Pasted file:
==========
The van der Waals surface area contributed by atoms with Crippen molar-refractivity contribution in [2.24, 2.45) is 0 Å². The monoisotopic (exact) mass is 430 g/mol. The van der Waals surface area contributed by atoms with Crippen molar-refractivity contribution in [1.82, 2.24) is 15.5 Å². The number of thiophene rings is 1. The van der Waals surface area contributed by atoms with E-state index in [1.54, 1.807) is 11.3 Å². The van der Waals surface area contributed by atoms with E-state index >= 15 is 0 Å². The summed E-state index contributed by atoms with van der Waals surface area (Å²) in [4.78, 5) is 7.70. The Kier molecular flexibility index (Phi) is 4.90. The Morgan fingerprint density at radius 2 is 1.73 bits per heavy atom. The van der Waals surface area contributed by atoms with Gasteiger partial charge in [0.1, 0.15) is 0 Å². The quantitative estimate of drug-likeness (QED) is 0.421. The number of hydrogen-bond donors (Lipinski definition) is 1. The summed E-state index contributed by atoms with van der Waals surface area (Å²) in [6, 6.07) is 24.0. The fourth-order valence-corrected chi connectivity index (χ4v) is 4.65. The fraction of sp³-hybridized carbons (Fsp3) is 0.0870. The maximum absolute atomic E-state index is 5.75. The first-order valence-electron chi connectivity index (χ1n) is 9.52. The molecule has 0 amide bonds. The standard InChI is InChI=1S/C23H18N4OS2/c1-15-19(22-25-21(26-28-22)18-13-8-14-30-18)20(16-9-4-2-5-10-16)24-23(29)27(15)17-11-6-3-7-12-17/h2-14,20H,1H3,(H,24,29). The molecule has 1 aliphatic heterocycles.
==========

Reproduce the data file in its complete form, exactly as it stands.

The van der Waals surface area contributed by atoms with Crippen molar-refractivity contribution in [2.24, 2.45) is 0 Å². The monoisotopic (exact) mass is 430 g/mol. The van der Waals surface area contributed by atoms with Crippen molar-refractivity contribution in [1.82, 2.24) is 15.5 Å². The number of thiophene rings is 1. The van der Waals surface area contributed by atoms with E-state index in [1.54, 1.807) is 11.3 Å². The van der Waals surface area contributed by atoms with E-state index >= 15 is 0 Å². The summed E-state index contributed by atoms with van der Waals surface area (Å²) in [4.78, 5) is 7.70. The Kier molecular flexibility index (Phi) is 4.90. The Morgan fingerprint density at radius 2 is 1.73 bits per heavy atom. The van der Waals surface area contributed by atoms with Gasteiger partial charge in [0.1, 0.15) is 0 Å². The quantitative estimate of drug-likeness (QED) is 0.421. The number of hydrogen-bond donors (Lipinski definition) is 1. The summed E-state index contributed by atoms with van der Waals surface area (Å²) in [6, 6.07) is 24.0. The fourth-order valence-corrected chi connectivity index (χ4v) is 4.65. The fraction of sp³-hybridized carbons (Fsp3) is 0.0870. The maximum absolute atomic E-state index is 5.75. The first-order valence-electron chi connectivity index (χ1n) is 9.52. The molecule has 0 amide bonds. The standard InChI is InChI=1S/C23H18N4OS2/c1-15-19(22-25-21(26-28-22)18-13-8-14-30-18)20(16-9-4-2-5-10-16)24-23(29)27(15)17-11-6-3-7-12-17/h2-14,20H,1H3,(H,24,29). The molecule has 1 aliphatic heterocycles.